The entry Apple Music into Nigeria was an additional challenge Spinlet had to deal with. 

“In the early days, Spinlet could say, we have the African focus that Spotify and Deezer don’t have. That Unique Selling Point is no longer compelling,” Fawole shared.

MTN Caller Ringback Tunes proves Nigerians love music

According to industry insiders, the Chinese firm, Huawei sold the idea of Caller Ring Back Tunes to MTN. It was an instant hit. By 2014, Nigeria’s Caller Ringback Tunes market generated N9bn in revenue. 

With some of Nigeria’s snazziest tunes available for N20 per week, your callers enjoyed some entertainment whenever they dialled you.

MTN’s automated CTA, “To copy this tune, press 1” enhanced the stickiness of CRBTs. At a point, it even became possible for your friends to sign you up for a ringback tune. To consolidate on its early success, MTN launched Music+, a streaming service open only to MTN subscribers. Users could stream and download songs for offline streaming, at the rate of N50 per download. The Music+ service also featured Caller tunes integration. 

Regulation kills CRBTs 

CRBTs were so popular, MTN called itself Nigeria’s biggest music distributor. Two-thirds of MTN’s subscriber base used CRBTs. 

But the devil, once again, is in the details. Telcos were signing people onto CRBTs without their knowledge and extracting subscription fees without warning. For other customers, after the initial fun of the ring back tunes passed, cancelling was a complex process. These realities distorted the real customer numbers for CRBTs.

Between 2017 and 2018, Nigeria’s telecommunications regulatory body, NCC, passed several regulations which ended CRBTs.

Read TechCabal’s report on regulations that killed off VAS

Are there any lessons to be learned?

At its launch, MTN Music+ had 6 VIP plans to choose from. The premium VIP Plan cost N800 for a month of free streaming, discounts on offline downloads and 500 MB bonus data.

The cheapest VIP Plan cost N100 for 3 full days of free online music streaming. It also provided a 20% discount on offline downloads and 30 MB bonus data.

One of the reasons Music+ didn’t catch on was its restriction to only MTN subscribers. The bigger problem, which persists till today, is the cost of data in Nigeria. The biggest pain point for many prospective streamers in Nigeria remains data.

Closely related to the cost of data is the fact that feature phones still dominate the African market. In 2018, 59.0% of all phones shipped to Africa were feature phones.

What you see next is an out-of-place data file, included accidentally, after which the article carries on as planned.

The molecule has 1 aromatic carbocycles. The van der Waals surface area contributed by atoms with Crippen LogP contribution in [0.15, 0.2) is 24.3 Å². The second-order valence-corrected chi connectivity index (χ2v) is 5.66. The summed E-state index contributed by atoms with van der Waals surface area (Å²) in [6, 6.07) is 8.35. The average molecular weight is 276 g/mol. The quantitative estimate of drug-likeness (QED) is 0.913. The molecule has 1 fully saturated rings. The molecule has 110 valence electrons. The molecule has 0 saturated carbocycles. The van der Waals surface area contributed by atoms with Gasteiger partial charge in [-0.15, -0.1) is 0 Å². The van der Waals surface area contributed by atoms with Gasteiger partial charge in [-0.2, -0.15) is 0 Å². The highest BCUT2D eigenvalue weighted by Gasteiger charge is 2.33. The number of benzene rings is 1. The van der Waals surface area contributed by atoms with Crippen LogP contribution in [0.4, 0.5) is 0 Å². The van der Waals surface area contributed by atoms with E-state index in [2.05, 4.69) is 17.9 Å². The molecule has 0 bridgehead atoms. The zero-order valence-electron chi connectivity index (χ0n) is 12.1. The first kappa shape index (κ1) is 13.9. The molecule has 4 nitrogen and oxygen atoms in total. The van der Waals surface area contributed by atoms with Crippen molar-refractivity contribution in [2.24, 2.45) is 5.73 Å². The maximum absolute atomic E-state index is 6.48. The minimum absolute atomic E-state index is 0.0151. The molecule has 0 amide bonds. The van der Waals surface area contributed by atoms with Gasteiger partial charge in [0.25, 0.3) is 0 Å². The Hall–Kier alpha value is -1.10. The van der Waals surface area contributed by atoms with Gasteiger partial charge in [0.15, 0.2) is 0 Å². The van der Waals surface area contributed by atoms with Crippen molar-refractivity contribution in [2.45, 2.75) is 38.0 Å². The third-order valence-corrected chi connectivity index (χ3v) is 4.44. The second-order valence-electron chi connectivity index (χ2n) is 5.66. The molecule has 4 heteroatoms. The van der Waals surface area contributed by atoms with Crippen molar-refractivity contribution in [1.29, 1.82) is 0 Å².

“So you mean, after I pay for subscription, I will still use my data again?” 

As long as people keep counting their megabytes, driving the use of subscription-based apps will remain an uphill task.  

MTN will hold on to these lessons as it launches MusicTime!, its second attempt at a streaming service. 

When data becomes cheap, the next hurdle will be trying to get Nigerians to pay for digital content. 

A TechCabal report tried to answer the question: why do Nigerians refuse to pay for digital content? 

Away from data, early problems like automating recurring payments, faced by Spinlet, no longer exist. Solutions like Paystack now help apps like UduX collect recurring payments from customers.

Apple and Deezer soon began to focus on the African market, creating Nigerian and African playlists. The lesson here is that there has to be a more compelling USP than a focus on Africa, especially in a globalised digital world.

At Jason Njoku’s Iroking, one of the frequent struggles they faced was negotiating revenue and payments with Nigerian artistes.

“We gathered hundreds of musicians and tried to build a structured distribution system for them, underwritten by our own money. 90% turned on us in a heartbeat when the opportunity arose,” Njoku once wrote.

Some people argue that for streaming to catch on in Nigeria, artistes need to commit to it. But for the artiste who is trying to make a living, they cannot prioritize streaming over other forms of revenue for the sake of it. 

A tough and final lesson here is this: artistes will always follow the revenue.